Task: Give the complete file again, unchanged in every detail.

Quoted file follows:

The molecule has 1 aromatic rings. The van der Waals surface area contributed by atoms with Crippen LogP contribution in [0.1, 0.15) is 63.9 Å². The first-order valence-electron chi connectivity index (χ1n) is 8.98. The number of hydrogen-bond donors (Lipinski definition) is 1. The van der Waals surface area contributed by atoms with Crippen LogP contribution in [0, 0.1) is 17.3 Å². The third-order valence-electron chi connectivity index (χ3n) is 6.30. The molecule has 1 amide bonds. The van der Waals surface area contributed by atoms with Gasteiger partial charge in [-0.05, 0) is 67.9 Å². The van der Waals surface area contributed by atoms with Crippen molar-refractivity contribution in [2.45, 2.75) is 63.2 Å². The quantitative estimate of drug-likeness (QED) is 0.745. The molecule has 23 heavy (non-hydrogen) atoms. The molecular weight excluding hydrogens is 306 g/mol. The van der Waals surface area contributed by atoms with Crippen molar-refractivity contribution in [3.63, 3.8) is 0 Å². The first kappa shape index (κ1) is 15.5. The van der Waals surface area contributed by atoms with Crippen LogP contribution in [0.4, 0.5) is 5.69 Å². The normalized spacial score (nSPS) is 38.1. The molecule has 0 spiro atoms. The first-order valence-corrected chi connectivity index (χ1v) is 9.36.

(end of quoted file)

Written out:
The molecule has 1 aromatic rings. The van der Waals surface area contributed by atoms with Crippen LogP contribution in [0.1, 0.15) is 63.9 Å². The first-order valence-electron chi connectivity index (χ1n) is 8.98. The number of hydrogen-bond donors (Lipinski definition) is 1. The van der Waals surface area contributed by atoms with Crippen LogP contribution in [0, 0.1) is 17.3 Å². The third-order valence-electron chi connectivity index (χ3n) is 6.30. The molecule has 1 amide bonds. The van der Waals surface area contributed by atoms with Gasteiger partial charge in [-0.05, 0) is 67.9 Å². The van der Waals surface area contributed by atoms with Crippen molar-refractivity contribution in [2.45, 2.75) is 63.2 Å². The quantitative estimate of drug-likeness (QED) is 0.745. The molecule has 23 heavy (non-hydrogen) atoms. The molecular weight excluding hydrogens is 306 g/mol. The van der Waals surface area contributed by atoms with Crippen molar-refractivity contribution in [3.63, 3.8) is 0 Å². The first kappa shape index (κ1) is 15.5. The van der Waals surface area contributed by atoms with Crippen LogP contribution in [0.4, 0.5) is 5.69 Å². The normalized spacial score (nSPS) is 38.1. The molecule has 0 spiro atoms. The first-order valence-corrected chi connectivity index (χ1v) is 9.36.